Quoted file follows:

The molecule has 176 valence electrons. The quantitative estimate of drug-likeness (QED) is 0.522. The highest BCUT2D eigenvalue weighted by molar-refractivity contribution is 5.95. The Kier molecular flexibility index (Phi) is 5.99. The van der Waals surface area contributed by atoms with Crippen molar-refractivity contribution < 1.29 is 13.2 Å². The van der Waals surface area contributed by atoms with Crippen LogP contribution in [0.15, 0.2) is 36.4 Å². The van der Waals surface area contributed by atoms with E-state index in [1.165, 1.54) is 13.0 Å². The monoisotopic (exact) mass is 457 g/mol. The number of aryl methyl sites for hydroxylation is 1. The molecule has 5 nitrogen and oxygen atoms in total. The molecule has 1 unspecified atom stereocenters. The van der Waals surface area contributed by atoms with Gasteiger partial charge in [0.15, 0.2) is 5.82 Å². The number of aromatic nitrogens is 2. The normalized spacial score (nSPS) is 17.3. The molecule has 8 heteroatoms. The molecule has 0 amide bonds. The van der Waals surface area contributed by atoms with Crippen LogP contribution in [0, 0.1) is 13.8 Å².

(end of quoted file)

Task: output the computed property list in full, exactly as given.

The molecule has 176 valence electrons. The quantitative estimate of drug-likeness (QED) is 0.522. The highest BCUT2D eigenvalue weighted by molar-refractivity contribution is 5.95. The Kier molecular flexibility index (Phi) is 5.99. The van der Waals surface area contributed by atoms with Crippen molar-refractivity contribution < 1.29 is 13.2 Å². The van der Waals surface area contributed by atoms with Crippen LogP contribution in [0.15, 0.2) is 36.4 Å². The van der Waals surface area contributed by atoms with E-state index in [1.165, 1.54) is 13.0 Å². The monoisotopic (exact) mass is 457 g/mol. The number of aryl methyl sites for hydroxylation is 1. The molecule has 5 nitrogen and oxygen atoms in total. The molecule has 1 unspecified atom stereocenters. The van der Waals surface area contributed by atoms with Gasteiger partial charge in [0.15, 0.2) is 5.82 Å². The number of aromatic nitrogens is 2. The normalized spacial score (nSPS) is 17.3. The molecule has 8 heteroatoms. The molecule has 0 amide bonds. The van der Waals surface area contributed by atoms with Crippen LogP contribution in [0, 0.1) is 13.8 Å².